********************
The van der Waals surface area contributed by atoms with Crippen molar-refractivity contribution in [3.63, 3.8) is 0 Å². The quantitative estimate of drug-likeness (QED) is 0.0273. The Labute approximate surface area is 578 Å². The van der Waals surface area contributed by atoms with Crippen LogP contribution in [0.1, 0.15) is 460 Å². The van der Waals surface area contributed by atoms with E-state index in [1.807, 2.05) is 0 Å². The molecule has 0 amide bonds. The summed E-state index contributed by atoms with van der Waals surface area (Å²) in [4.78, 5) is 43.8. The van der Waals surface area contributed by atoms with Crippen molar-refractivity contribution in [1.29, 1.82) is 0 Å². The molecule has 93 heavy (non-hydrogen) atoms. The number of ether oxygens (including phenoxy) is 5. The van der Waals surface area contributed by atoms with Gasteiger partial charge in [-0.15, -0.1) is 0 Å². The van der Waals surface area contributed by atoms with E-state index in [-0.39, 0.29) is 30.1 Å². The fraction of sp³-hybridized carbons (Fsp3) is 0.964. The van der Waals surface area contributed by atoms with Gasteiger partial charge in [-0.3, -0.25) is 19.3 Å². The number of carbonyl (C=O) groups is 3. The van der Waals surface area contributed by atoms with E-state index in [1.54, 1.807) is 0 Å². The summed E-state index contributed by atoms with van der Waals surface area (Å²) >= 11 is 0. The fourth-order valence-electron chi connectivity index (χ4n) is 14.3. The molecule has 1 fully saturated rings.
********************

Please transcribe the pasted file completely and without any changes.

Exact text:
The van der Waals surface area contributed by atoms with Crippen molar-refractivity contribution in [3.63, 3.8) is 0 Å². The quantitative estimate of drug-likeness (QED) is 0.0273. The Labute approximate surface area is 578 Å². The van der Waals surface area contributed by atoms with Crippen LogP contribution in [0.1, 0.15) is 460 Å². The van der Waals surface area contributed by atoms with E-state index in [1.807, 2.05) is 0 Å². The molecule has 0 amide bonds. The summed E-state index contributed by atoms with van der Waals surface area (Å²) in [4.78, 5) is 43.8. The van der Waals surface area contributed by atoms with Crippen molar-refractivity contribution in [1.29, 1.82) is 0 Å². The molecule has 93 heavy (non-hydrogen) atoms. The number of ether oxygens (including phenoxy) is 5. The van der Waals surface area contributed by atoms with Gasteiger partial charge in [-0.15, -0.1) is 0 Å². The van der Waals surface area contributed by atoms with E-state index in [-0.39, 0.29) is 30.1 Å². The fraction of sp³-hybridized carbons (Fsp3) is 0.964. The van der Waals surface area contributed by atoms with Gasteiger partial charge in [-0.3, -0.25) is 19.3 Å². The number of carbonyl (C=O) groups is 3. The van der Waals surface area contributed by atoms with E-state index in [1.54, 1.807) is 0 Å². The summed E-state index contributed by atoms with van der Waals surface area (Å²) >= 11 is 0. The fourth-order valence-electron chi connectivity index (χ4n) is 14.3. The molecule has 1 fully saturated rings.